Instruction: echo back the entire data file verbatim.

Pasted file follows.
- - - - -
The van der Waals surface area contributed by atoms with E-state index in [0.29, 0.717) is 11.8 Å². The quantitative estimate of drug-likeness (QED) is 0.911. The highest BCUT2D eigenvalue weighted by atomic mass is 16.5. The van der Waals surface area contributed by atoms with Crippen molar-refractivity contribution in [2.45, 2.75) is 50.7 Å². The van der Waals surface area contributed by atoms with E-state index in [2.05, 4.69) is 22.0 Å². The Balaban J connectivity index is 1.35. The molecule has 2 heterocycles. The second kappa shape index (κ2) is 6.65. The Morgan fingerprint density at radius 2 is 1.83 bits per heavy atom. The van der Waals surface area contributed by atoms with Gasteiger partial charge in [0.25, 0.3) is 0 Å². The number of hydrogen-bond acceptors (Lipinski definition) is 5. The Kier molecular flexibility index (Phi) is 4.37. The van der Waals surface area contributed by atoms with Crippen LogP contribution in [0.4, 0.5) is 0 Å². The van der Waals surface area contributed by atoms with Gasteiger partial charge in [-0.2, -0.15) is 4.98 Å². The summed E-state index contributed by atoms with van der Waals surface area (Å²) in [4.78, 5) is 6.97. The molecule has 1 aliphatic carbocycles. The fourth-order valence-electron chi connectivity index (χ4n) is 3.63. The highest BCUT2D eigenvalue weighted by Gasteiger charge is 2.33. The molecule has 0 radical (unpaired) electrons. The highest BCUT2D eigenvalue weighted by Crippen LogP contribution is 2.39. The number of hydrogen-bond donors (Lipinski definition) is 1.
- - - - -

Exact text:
The van der Waals surface area contributed by atoms with E-state index in [0.29, 0.717) is 11.8 Å². The quantitative estimate of drug-likeness (QED) is 0.911. The highest BCUT2D eigenvalue weighted by atomic mass is 16.5. The van der Waals surface area contributed by atoms with Crippen molar-refractivity contribution in [2.45, 2.75) is 50.7 Å². The van der Waals surface area contributed by atoms with E-state index in [2.05, 4.69) is 22.0 Å². The Balaban J connectivity index is 1.35. The molecule has 2 heterocycles. The second kappa shape index (κ2) is 6.65. The Morgan fingerprint density at radius 2 is 1.83 bits per heavy atom. The van der Waals surface area contributed by atoms with Gasteiger partial charge in [0.25, 0.3) is 0 Å². The number of hydrogen-bond acceptors (Lipinski definition) is 5. The Kier molecular flexibility index (Phi) is 4.37. The van der Waals surface area contributed by atoms with Crippen LogP contribution in [0.4, 0.5) is 0 Å². The van der Waals surface area contributed by atoms with Gasteiger partial charge in [-0.2, -0.15) is 4.98 Å². The summed E-state index contributed by atoms with van der Waals surface area (Å²) in [4.78, 5) is 6.97. The molecule has 1 aliphatic carbocycles. The fourth-order valence-electron chi connectivity index (χ4n) is 3.63. The highest BCUT2D eigenvalue weighted by Gasteiger charge is 2.33. The molecule has 0 radical (unpaired) electrons. The highest BCUT2D eigenvalue weighted by Crippen LogP contribution is 2.39. The number of hydrogen-bond donors (Lipinski definition) is 1.